by Chrysa Smith

They look innocent enough–sitting there, peacefully enjoying their little slice of God’s green earth. And their owners? Nowhere in sight. And for good reason. They have taken the worry out of their furry friends jumping over fences, burrowing under fences, running out into the street—-because they have the peace and security of an invisible fence.
Aah, good for owners. Horrific for dog walkers.
As a bully taunting one of his classmates, I have learned that invisible fences turn canine cuties into inmates on cell block D (for dog), as soon as one of their ‘free’ friends walks by. They bark, they taunt, they walk to the very edge of the driveway, the curb, growling, howling, barking at the innocents just out for a nice, peaceful walk. And that is what turns the nice, peaceful walk into something completely different—a horrific experience.
Case in point- There are at least two invisible fence homes I pass on my regular walking route in my neighborhood. As we approach, I cringe, pull back, get a good handle on the leashes and stand firm. Because if those dogs are out, they will taunt and antagonize my dogs to pull me and my limbs over to their yard—because they’re doing time—under house arrest—with all visitors seeing them in and on their terms. It’s not the dog’s fault. He wants to sniff, wag, visit with others walking by. It’s only natural. The trouble is, he’s in lockdown. He’s limited by his concrete curb and the zap he’ll get if he dares cross the line.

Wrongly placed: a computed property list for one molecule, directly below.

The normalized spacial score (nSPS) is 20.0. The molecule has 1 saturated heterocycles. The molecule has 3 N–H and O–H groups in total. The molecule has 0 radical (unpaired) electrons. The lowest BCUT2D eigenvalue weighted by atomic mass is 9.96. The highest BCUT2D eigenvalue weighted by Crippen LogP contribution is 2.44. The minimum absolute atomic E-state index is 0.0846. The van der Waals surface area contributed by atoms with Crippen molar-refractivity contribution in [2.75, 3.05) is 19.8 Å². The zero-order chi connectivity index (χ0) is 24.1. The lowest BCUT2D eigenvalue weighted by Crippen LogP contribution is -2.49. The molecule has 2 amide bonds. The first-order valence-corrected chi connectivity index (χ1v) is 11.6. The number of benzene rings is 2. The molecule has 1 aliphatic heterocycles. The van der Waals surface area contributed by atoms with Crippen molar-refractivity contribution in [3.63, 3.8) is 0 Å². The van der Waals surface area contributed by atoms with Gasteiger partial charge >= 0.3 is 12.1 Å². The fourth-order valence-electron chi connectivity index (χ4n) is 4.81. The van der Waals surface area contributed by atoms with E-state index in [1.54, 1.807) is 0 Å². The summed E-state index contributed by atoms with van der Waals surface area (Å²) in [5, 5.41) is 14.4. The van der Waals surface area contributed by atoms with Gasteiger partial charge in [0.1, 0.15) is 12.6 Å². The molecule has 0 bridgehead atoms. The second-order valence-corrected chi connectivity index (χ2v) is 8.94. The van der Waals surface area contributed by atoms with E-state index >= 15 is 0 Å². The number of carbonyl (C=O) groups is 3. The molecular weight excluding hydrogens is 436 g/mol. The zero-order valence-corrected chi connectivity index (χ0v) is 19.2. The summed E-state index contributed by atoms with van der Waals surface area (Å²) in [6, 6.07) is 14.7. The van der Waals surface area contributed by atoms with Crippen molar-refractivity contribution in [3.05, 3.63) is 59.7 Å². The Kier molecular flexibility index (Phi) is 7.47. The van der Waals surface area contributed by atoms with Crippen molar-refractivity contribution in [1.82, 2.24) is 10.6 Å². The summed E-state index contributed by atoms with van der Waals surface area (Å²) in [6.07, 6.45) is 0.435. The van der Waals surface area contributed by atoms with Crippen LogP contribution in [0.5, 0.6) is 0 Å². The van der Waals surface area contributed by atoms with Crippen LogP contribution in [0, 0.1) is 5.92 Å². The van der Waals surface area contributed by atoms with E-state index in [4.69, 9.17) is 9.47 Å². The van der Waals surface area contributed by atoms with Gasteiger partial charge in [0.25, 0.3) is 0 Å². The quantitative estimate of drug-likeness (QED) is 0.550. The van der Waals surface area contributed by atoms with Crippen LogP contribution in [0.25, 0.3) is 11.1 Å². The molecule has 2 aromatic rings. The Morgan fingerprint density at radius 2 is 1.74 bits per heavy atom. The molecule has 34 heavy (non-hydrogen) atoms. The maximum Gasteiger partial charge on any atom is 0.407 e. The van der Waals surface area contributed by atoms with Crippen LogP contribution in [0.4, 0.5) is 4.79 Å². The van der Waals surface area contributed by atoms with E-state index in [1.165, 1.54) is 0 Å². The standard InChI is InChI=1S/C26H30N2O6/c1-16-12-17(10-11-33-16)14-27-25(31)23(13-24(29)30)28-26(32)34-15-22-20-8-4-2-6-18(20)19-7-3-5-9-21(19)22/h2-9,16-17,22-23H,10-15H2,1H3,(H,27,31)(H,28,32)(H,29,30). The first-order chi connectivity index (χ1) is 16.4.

I understand the convenience of not having an obstructive six foot structure in your yard. I really do. But I also think it highly irresponsible to install an invisible fence, let your dog out, and be nowhere in sight, inside or out, to pull back your dog when he’s causing havoc with the neighborhood mutts. All of the responsibility lies with the dog walker, to keep her brood pulled, tugged, nudged away from the bully—-who knows he’s under the protection of the correctional institute, wants a visit (conjugal or other) and is frustrated as hell that he can’t be the social animal he wants to be.
That’s not a dog’s life. And if I were one, I’d certainly have a bone to pick with my owners, less I also turn out to be bad to the bone.